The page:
Recently, Scandinavian Airlines launched one of the most innovative QR Code-based promotional campaigns that I have yet to see.
As part of the company’s “Couple Up to Buckle Up” 2 for 1 travel campaign, Scandinavian Airlines displayed two QR Codes, side by side, on a variety of mediums (e.g., email, banners, print advertisements, etc.). The copy accompanying the QR Codes instructed consumers to scan the left and right codes simultaneously with two different mobile phones and to then bring the two phones together. When the scan resolve video played, the separate left and right mobile phone screens essentially made one split screen, which then enabled the two participating consumers to view the video properly and discover the special 2 for 1 promotional code (see video above). If played individually, the left or right scan resolve video content would be close to meaningless.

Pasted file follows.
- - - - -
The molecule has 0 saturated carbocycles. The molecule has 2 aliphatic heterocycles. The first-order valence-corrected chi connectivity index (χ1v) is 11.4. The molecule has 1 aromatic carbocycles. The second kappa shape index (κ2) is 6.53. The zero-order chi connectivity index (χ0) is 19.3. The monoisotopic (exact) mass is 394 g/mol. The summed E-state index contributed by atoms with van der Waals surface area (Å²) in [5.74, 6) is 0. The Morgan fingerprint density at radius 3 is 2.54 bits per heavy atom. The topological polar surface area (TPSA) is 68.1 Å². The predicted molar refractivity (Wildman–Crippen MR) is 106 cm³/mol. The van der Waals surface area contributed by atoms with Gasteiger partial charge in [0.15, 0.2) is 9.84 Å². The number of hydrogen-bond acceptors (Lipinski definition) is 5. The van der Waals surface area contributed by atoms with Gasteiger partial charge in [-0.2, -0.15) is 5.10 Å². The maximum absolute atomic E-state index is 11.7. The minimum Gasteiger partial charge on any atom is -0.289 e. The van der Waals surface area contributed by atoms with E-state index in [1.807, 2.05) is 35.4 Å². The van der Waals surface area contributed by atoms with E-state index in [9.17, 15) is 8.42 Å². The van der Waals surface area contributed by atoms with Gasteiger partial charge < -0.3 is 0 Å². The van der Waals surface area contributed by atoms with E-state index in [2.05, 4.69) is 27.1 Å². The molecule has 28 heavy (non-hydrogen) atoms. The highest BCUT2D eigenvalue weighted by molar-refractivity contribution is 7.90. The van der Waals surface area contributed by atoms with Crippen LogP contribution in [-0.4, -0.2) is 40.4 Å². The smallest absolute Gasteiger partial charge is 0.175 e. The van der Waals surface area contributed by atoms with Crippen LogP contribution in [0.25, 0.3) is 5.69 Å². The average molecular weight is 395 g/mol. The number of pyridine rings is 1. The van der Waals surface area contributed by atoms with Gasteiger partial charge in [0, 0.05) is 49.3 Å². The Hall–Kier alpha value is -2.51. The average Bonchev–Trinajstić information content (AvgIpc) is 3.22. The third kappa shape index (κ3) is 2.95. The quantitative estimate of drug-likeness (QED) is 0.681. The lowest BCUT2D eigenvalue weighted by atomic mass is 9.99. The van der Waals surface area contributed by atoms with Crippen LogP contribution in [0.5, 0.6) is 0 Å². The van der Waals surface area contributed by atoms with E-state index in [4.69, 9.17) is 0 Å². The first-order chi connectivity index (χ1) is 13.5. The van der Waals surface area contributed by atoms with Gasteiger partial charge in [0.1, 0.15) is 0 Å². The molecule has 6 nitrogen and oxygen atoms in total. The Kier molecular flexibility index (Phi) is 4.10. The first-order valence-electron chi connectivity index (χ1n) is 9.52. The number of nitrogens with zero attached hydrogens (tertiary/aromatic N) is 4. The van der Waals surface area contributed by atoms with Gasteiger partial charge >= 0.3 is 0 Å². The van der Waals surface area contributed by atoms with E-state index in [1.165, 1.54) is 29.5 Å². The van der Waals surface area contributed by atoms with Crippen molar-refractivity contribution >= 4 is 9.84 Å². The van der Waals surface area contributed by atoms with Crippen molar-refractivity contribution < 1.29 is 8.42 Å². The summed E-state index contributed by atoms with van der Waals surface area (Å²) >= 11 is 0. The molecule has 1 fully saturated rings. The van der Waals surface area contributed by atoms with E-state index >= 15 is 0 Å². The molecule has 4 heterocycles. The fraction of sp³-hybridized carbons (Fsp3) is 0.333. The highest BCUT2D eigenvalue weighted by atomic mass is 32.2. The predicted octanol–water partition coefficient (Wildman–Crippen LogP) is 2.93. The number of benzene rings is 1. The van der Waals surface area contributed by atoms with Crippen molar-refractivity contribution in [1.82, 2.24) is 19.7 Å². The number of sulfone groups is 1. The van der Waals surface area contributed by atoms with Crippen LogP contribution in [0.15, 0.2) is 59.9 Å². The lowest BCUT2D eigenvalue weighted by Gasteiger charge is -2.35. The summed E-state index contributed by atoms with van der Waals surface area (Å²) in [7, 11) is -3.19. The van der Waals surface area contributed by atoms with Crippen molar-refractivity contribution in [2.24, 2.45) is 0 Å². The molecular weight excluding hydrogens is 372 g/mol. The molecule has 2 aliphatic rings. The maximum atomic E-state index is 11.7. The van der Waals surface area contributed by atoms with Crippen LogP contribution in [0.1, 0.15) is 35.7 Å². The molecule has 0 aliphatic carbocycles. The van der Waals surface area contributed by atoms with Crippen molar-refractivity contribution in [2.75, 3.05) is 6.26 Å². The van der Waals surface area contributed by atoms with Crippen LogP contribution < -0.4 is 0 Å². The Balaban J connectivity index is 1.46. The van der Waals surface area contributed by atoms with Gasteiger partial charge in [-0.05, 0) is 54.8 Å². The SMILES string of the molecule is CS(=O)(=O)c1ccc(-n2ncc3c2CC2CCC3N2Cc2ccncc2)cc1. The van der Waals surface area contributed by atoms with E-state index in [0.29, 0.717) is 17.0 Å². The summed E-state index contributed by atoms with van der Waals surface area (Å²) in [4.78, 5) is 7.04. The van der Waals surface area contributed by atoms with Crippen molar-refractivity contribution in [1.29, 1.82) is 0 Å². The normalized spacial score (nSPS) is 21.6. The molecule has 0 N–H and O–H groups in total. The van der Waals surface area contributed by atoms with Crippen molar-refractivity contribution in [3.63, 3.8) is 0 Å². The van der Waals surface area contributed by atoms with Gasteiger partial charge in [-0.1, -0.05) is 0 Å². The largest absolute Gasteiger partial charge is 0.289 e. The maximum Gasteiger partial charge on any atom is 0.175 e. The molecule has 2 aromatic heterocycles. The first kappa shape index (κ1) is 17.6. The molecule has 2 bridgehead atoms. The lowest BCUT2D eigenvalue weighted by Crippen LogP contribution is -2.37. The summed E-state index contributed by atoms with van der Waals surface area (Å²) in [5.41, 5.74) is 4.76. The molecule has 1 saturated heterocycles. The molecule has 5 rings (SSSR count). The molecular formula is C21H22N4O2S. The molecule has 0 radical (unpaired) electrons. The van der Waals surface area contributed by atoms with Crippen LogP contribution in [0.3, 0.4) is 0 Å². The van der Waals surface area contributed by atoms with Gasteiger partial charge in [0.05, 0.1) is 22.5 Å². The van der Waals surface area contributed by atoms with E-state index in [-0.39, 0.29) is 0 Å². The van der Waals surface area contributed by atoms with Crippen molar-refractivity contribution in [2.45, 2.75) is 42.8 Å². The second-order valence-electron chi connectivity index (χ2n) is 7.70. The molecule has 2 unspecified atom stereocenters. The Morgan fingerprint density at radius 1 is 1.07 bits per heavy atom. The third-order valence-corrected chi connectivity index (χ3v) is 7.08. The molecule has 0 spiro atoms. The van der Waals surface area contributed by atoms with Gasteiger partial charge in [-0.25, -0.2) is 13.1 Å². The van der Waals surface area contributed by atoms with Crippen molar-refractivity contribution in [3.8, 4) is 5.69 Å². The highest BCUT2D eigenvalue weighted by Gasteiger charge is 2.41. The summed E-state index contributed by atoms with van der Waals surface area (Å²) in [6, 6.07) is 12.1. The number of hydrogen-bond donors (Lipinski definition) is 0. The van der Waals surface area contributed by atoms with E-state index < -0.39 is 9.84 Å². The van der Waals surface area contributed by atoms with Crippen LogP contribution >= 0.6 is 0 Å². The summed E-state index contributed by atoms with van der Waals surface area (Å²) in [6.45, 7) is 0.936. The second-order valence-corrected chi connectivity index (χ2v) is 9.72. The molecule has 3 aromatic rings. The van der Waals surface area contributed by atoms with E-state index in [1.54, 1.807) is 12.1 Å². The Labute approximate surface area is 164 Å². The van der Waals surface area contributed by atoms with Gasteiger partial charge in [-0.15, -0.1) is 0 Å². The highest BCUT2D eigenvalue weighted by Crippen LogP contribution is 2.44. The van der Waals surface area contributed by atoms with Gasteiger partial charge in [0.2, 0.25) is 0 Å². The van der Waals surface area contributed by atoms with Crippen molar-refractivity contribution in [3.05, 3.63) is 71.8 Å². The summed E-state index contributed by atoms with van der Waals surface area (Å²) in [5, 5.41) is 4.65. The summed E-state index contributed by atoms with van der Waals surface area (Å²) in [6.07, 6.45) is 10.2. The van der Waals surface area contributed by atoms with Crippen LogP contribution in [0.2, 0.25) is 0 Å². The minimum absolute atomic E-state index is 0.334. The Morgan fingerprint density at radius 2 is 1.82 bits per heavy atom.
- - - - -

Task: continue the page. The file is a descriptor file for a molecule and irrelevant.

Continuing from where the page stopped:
Creative? Yes. Original? You bet. Will this campaign generate a great deal of media attention for the company, as well as QR Code (2D) technology? Most certainly. But there’s another reason why I love this campaign so much. Research. From what I understand, the company conducted market research and discovered that when couples book their travel plans, they often do it while sitting side by side. So, instead of using a single or standalone QR Code in the campaign, the marketing/creative team decided to use two codes and have them dependent upon one another in order for the message/interactive experience/campaign to make sense. Brilliant.
But, should we be so impressed learning that research data was used to help create this campaign? No, not really, because this is marketing (i.e., research is done, findings are used, campaigns are developed and implemented, response rates measured, and the whole process starts over again). Marketers may see this as fundamental when it comes to traditional advertising, but there is no reason why this should not be the case with respect to 2D-based advertising. The same fundamentals remain.
Although I often site value and benefit as the main criteria for passing the Litmus Test, this campaign passes on sheer imagination and originality. What campaign will be next?
2D Barcode Litmus Test: PASS